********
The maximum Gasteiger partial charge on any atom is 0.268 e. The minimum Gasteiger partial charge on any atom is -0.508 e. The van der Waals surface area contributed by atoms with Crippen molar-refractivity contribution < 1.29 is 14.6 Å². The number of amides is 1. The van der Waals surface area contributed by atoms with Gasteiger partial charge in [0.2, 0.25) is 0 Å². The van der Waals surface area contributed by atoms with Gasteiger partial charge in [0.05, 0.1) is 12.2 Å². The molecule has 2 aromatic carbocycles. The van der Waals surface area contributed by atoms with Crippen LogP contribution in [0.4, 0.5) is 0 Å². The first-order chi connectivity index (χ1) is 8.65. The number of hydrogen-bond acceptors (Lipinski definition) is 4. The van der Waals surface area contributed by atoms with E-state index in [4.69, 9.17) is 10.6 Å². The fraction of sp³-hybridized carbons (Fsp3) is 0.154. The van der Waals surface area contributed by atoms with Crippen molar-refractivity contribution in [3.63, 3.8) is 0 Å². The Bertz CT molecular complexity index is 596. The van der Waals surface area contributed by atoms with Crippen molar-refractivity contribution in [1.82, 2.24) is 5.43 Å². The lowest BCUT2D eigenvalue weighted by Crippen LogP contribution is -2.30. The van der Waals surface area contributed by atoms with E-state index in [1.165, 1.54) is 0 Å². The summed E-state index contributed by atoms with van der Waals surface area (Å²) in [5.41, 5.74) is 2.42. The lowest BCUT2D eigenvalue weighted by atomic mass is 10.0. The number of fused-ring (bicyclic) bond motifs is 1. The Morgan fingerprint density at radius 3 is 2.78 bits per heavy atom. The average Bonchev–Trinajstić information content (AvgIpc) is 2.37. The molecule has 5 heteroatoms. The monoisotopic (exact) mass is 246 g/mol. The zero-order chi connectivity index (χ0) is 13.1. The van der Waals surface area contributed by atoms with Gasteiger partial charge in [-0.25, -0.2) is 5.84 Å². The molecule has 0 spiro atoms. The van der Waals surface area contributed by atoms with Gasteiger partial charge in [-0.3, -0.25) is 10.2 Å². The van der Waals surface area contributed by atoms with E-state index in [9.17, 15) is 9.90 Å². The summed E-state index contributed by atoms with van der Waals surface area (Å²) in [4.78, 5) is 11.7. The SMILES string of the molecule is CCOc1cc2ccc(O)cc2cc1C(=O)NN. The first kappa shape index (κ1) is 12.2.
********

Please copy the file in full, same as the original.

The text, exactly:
The maximum Gasteiger partial charge on any atom is 0.268 e. The minimum Gasteiger partial charge on any atom is -0.508 e. The van der Waals surface area contributed by atoms with Crippen molar-refractivity contribution < 1.29 is 14.6 Å². The number of amides is 1. The van der Waals surface area contributed by atoms with Gasteiger partial charge in [0.2, 0.25) is 0 Å². The van der Waals surface area contributed by atoms with Gasteiger partial charge in [0.05, 0.1) is 12.2 Å². The molecule has 2 aromatic carbocycles. The van der Waals surface area contributed by atoms with Crippen LogP contribution in [0.4, 0.5) is 0 Å². The first-order chi connectivity index (χ1) is 8.65. The number of hydrogen-bond acceptors (Lipinski definition) is 4. The van der Waals surface area contributed by atoms with E-state index in [4.69, 9.17) is 10.6 Å². The fraction of sp³-hybridized carbons (Fsp3) is 0.154. The van der Waals surface area contributed by atoms with Crippen molar-refractivity contribution in [3.63, 3.8) is 0 Å². The Bertz CT molecular complexity index is 596. The van der Waals surface area contributed by atoms with Crippen molar-refractivity contribution in [1.82, 2.24) is 5.43 Å². The lowest BCUT2D eigenvalue weighted by Crippen LogP contribution is -2.30. The van der Waals surface area contributed by atoms with E-state index in [1.165, 1.54) is 0 Å². The summed E-state index contributed by atoms with van der Waals surface area (Å²) in [5.41, 5.74) is 2.42. The lowest BCUT2D eigenvalue weighted by atomic mass is 10.0. The number of fused-ring (bicyclic) bond motifs is 1. The Morgan fingerprint density at radius 3 is 2.78 bits per heavy atom. The average Bonchev–Trinajstić information content (AvgIpc) is 2.37. The molecule has 5 heteroatoms. The monoisotopic (exact) mass is 246 g/mol. The zero-order chi connectivity index (χ0) is 13.1. The van der Waals surface area contributed by atoms with Gasteiger partial charge in [-0.25, -0.2) is 5.84 Å². The molecule has 0 spiro atoms. The van der Waals surface area contributed by atoms with Gasteiger partial charge in [-0.3, -0.25) is 10.2 Å². The van der Waals surface area contributed by atoms with E-state index in [9.17, 15) is 9.90 Å². The summed E-state index contributed by atoms with van der Waals surface area (Å²) in [4.78, 5) is 11.7. The SMILES string of the molecule is CCOc1cc2ccc(O)cc2cc1C(=O)NN. The first kappa shape index (κ1) is 12.2.